While I was getting stuck in the mud at Chico Basin on Tuesday, somebody found a Scissor-tailed Flycatcher at Clear Spring Ranch. I drove down there on Wednesday morning but didn’t find it. My search delayed my arrival at Cañon City until 10:00. There were birds around, but it certainly wasn’t a migration wave. On the way home, I walked the 4-mile trail at Aiken Canyon and saw very little (except some guy carrying the skull of an elk with the antlers (and quite a bit of fur) still attached. He’d gone off trail and found it up in the hills.
Wood Ducks at Clear Spring Ranch
Black-headed Grosbeak at Cañon City.
Black-chinned Hummingbird at Aiken Canyon. I’m still searching for the shot where the purple on the throat glistens.
On Thursday, I went back to Chico Basin. Unlike Tuesday, when I was alone, there were other birders all over the place.
The Black-throated Gray Warbler was still there, and being much more cooperative.
The Northern Waterthrush was still there too. They bob their tails so consistently that it’s tough to get a photo that isn’t blurred a bit—with my camera anyway.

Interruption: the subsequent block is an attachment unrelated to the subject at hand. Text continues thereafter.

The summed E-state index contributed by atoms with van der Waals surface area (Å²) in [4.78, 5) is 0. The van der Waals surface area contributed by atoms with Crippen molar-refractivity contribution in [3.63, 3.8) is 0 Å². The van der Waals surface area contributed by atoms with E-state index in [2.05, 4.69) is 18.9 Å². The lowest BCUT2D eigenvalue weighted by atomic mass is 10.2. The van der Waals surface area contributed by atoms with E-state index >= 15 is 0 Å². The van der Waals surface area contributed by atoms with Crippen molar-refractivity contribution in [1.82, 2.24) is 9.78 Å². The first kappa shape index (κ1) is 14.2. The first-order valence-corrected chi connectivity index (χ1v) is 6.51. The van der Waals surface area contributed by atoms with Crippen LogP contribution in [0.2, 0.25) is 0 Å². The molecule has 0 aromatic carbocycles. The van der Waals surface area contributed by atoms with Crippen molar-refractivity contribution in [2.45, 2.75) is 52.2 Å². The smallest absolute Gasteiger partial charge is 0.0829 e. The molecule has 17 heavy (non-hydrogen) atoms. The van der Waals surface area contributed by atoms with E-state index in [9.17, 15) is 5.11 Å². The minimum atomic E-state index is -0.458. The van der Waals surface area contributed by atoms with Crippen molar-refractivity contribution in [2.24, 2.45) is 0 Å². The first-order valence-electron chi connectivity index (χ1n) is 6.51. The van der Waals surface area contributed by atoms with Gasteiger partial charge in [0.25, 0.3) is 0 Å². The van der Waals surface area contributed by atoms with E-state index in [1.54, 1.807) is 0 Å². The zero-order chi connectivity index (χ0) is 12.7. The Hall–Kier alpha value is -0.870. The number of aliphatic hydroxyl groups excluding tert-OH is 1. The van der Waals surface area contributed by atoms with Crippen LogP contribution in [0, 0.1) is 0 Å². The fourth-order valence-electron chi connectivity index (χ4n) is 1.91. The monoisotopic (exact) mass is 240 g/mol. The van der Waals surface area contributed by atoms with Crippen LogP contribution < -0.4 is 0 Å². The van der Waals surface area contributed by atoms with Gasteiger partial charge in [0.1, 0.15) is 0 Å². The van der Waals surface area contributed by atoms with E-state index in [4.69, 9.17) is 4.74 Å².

My first Colorado Tennessee Warbler was also hanging around, although not quite as cooperative.
Gray Flycatcher near Rose Pond
I was scanning the far side of the pond when I saw a Wilson’s Phalarope and … something else. The other bird looked brown, and it was swimming when I first saw it. When it climbed up on some reeds and then waded back in the water, I was able to see it was a Sora. Not great photos, but considering I was 80 yards away, not bad either.
The Prairie Warbler was still at Bell Park, although far to high in the cottonwoods for a photo. While I was looking for it, I heard the unmistakable “song” of a Least Flycatcher and was soon able to track it down—also high in the trees.
In the past month, I’ve spotted at least 15 porcupines sleeping in trees. I imagine they’ve been easy to see all along and I’ve just learned what to look for. It’s funny how observation is a learned skill.
There’s a tiny little pond at Chico Basin (which birders refer to by the clever name of “the small pond”). Small though it is, it hosts a healthy population of giant Bullfrogs.